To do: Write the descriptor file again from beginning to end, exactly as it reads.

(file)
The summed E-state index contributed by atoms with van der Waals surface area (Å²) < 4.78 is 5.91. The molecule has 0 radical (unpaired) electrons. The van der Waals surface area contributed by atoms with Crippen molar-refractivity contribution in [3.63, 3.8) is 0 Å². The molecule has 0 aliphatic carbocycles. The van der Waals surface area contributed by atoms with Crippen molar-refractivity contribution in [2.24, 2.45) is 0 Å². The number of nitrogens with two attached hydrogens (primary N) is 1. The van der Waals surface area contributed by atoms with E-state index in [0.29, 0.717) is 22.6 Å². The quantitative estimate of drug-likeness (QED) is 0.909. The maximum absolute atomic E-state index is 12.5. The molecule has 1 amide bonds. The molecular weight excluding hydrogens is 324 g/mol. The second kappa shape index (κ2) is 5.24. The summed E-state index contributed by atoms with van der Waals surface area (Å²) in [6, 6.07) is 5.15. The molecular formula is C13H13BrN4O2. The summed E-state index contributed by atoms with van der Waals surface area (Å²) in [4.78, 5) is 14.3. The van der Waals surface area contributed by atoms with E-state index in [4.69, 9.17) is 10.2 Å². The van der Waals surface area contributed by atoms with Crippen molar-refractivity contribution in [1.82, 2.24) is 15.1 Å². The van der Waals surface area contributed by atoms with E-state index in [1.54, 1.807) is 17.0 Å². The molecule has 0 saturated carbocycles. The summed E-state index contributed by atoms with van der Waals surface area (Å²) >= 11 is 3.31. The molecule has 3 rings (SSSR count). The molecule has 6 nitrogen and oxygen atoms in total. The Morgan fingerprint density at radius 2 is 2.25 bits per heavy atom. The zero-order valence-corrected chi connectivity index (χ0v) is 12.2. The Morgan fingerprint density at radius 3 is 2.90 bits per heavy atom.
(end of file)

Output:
The summed E-state index contributed by atoms with van der Waals surface area (Å²) < 4.78 is 5.91. The molecule has 0 radical (unpaired) electrons. The van der Waals surface area contributed by atoms with Crippen molar-refractivity contribution in [3.63, 3.8) is 0 Å². The molecule has 0 aliphatic carbocycles. The van der Waals surface area contributed by atoms with Crippen molar-refractivity contribution in [2.24, 2.45) is 0 Å². The number of nitrogens with two attached hydrogens (primary N) is 1. The van der Waals surface area contributed by atoms with E-state index in [0.29, 0.717) is 22.6 Å². The quantitative estimate of drug-likeness (QED) is 0.909. The maximum absolute atomic E-state index is 12.5. The molecule has 1 amide bonds. The molecular weight excluding hydrogens is 324 g/mol. The second kappa shape index (κ2) is 5.24. The summed E-state index contributed by atoms with van der Waals surface area (Å²) in [6, 6.07) is 5.15. The molecular formula is C13H13BrN4O2. The summed E-state index contributed by atoms with van der Waals surface area (Å²) in [4.78, 5) is 14.3. The van der Waals surface area contributed by atoms with E-state index in [4.69, 9.17) is 10.2 Å². The van der Waals surface area contributed by atoms with Crippen molar-refractivity contribution in [1.82, 2.24) is 15.1 Å². The van der Waals surface area contributed by atoms with E-state index in [1.54, 1.807) is 17.0 Å². The molecule has 0 saturated carbocycles. The summed E-state index contributed by atoms with van der Waals surface area (Å²) >= 11 is 3.31. The molecule has 3 rings (SSSR count). The molecule has 6 nitrogen and oxygen atoms in total. The Morgan fingerprint density at radius 2 is 2.25 bits per heavy atom. The zero-order valence-corrected chi connectivity index (χ0v) is 12.2. The Morgan fingerprint density at radius 3 is 2.90 bits per heavy atom.